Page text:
Rodrigo as the evil pope had almost no religious commentary beyond the fact that he was the pope. The fact he infiltrated the church as a means of power was clear from playing the game, his guards were still the Borgia thugs you see throughout the game.

        There are strong undertones of extremism, control etc, but you never fight against a religion.

          The message I think was not about what actually happened in the game play, but rather what people perceive things to be occurring , whether it is the truth or not.

          It is easy to take bullet points of the plots and assume it is anti- religious. To head off that criticism, the loading message was put at the start of the game.

          Syndicate is set in Industrial England, where religious diversity or conflict was not such an obvious point. That's probably why they changed the message.

          Sure, they could have just left it out. But I'm sure some marketing guy thought it was a good idea to change it to what it is now, from a PR perspective.

          I'd rather they just did not say anything. The current message seems a bit, well, unnecessary if not redundant or arrogant. :-(

          The whole thing is about rich powerful people making up laws and rules because they think they are better than society and know what is best for all. They also happen to be the Christians in the earlier games and the game also has pretty heavy digs at religion being fake, if you remember all the stuff with Adam and eve and etc. You never fight against a religion because the games plot is that Christianity is fake and based on a bunch of the predecessors or whatever the game calls them. Instead your fighting people who are using the fake religion to guide or direct humanity.

          Saying assassins creed isnt anti religion and is only about "extremists" is a laugh, its core message, the creed itself, is about thinking for yourself and not letting others rules or morality control you.

          Last edited 25/10/15 11:52 am

            I said undertones of extremism, not extremists in the context you are implying, nor that it was only about that.
            The Assassins began as a religious group with their own fierce and extreme beliefs/practices. The reason it fell the first time was because it became splintered.

            There is no question of religious undertones but it's as you say, about evil men and control. Just because religion is used along side industry, class division, politics etc, it's just part of the bigger picture and not a defining attribute.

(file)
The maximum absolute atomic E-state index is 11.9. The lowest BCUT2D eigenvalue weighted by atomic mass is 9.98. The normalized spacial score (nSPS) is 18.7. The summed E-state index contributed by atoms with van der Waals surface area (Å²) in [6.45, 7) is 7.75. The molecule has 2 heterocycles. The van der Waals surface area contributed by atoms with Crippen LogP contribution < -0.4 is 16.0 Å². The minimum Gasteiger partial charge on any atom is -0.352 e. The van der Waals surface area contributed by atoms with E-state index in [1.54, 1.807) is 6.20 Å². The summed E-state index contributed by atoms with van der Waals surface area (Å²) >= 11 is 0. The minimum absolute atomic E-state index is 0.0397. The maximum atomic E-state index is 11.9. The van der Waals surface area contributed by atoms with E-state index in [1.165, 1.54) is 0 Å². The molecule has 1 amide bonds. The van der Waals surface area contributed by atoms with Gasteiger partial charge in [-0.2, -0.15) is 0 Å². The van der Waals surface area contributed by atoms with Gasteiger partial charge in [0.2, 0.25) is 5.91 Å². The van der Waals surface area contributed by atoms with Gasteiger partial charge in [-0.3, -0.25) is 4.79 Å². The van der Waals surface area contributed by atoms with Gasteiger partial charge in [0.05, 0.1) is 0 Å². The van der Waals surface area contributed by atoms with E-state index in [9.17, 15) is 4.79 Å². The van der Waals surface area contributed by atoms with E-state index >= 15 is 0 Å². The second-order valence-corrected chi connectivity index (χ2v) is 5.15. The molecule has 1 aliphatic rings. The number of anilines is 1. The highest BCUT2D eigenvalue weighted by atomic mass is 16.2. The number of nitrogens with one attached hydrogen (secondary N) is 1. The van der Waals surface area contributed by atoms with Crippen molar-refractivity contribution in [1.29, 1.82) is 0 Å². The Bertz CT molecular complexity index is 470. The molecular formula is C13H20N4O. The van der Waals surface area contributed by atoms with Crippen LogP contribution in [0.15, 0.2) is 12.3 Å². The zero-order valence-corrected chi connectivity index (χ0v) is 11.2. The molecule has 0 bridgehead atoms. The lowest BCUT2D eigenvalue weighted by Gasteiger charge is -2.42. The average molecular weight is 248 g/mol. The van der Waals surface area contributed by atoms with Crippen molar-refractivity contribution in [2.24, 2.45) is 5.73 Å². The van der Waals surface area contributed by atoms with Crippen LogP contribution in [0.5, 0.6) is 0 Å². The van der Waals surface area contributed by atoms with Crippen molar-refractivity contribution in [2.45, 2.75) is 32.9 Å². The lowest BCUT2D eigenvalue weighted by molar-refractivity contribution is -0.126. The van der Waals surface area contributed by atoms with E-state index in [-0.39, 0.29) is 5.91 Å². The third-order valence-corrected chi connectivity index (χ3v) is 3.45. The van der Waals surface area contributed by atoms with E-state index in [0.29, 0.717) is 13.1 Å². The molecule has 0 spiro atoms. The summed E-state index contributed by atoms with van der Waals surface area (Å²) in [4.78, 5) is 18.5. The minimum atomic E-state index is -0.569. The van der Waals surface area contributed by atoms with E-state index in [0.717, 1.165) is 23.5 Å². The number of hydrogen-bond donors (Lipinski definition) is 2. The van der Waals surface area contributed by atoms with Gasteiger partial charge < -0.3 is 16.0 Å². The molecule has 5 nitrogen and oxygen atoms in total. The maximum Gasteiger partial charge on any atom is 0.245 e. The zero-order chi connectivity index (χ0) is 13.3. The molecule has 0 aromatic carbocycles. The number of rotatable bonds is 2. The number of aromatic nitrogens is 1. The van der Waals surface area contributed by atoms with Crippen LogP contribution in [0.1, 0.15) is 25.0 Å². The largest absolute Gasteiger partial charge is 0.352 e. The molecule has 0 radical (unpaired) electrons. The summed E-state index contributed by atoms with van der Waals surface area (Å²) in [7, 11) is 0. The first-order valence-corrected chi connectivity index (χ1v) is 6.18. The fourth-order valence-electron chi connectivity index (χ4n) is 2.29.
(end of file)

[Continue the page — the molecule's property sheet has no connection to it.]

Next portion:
The assasins began as a religious group, being controled by someone pretending to be religious. Christianity is clearly pointed to as being fake on numerous occasions, adam and eve being members of the predecessor race and the garden being a machine/ship of predecessor design. The pieces of eden being the "true" miracles, just technology that wasnt understood by people of the day. I don't see how that can be taken as anything other than anti-religious. I'm not saying that in a bad way, just it is what it is - despite your beliefs in the real world, In the assassins creed story and games, christianity is fake.

              Last edited 25/10/15 2:30 pm

    too bad they can't spread that diversity to the gameplay.

      They better hurry, they are running out of historic periods where hay carts litter the streets lol

    Can we have this reflected in the quality of the narrative, please? Never seen a safer, irrelevant representation of actual, horrific historical events.

    Think people are reading into it too much.
    Pretty sure the message in the earlier games was because of how anti-christian the games message was.

    I just wish you could skip the message, or only have it play the first time you boot the game - it gets irritating to see every single time you play.

    I think for them "gender identities" is a reminder "oh yeah, it took a while but we remembered girls exist again"

Join the discussion!

Trending Stories Right Now